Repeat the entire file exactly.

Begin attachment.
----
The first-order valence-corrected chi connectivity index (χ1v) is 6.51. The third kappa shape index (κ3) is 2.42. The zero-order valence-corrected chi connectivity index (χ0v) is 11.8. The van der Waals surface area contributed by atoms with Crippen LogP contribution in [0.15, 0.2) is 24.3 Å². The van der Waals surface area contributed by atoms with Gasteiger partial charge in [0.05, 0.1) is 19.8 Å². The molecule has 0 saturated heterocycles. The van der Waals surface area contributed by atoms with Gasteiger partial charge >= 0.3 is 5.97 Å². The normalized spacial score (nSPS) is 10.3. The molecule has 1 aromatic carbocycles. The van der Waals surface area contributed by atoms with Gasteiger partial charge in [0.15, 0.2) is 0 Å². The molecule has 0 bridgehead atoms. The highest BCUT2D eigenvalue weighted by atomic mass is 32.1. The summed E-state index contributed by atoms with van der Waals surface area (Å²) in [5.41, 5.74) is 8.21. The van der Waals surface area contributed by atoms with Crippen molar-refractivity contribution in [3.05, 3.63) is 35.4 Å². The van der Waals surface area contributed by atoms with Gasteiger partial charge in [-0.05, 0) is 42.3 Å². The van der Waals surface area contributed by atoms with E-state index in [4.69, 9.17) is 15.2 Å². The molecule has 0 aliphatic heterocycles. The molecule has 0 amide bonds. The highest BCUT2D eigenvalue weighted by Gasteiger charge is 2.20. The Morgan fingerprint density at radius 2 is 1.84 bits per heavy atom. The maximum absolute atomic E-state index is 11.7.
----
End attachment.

The first-order valence-corrected chi connectivity index (χ1v) is 6.51. The third kappa shape index (κ3) is 2.42. The zero-order valence-corrected chi connectivity index (χ0v) is 11.8. The van der Waals surface area contributed by atoms with Crippen LogP contribution in [0.15, 0.2) is 24.3 Å². The van der Waals surface area contributed by atoms with Gasteiger partial charge in [0.05, 0.1) is 19.8 Å². The molecule has 0 saturated heterocycles. The van der Waals surface area contributed by atoms with Gasteiger partial charge >= 0.3 is 5.97 Å². The normalized spacial score (nSPS) is 10.3. The molecule has 1 aromatic carbocycles. The van der Waals surface area contributed by atoms with Gasteiger partial charge in [0.15, 0.2) is 0 Å². The molecule has 0 bridgehead atoms. The highest BCUT2D eigenvalue weighted by atomic mass is 32.1. The summed E-state index contributed by atoms with van der Waals surface area (Å²) in [5.41, 5.74) is 8.21. The van der Waals surface area contributed by atoms with Crippen molar-refractivity contribution in [3.05, 3.63) is 35.4 Å². The van der Waals surface area contributed by atoms with Gasteiger partial charge in [-0.05, 0) is 42.3 Å². The van der Waals surface area contributed by atoms with E-state index in [4.69, 9.17) is 15.2 Å². The molecule has 0 aliphatic heterocycles. The molecule has 0 amide bonds. The highest BCUT2D eigenvalue weighted by Gasteiger charge is 2.20. The Morgan fingerprint density at radius 2 is 1.84 bits per heavy atom. The maximum absolute atomic E-state index is 11.7.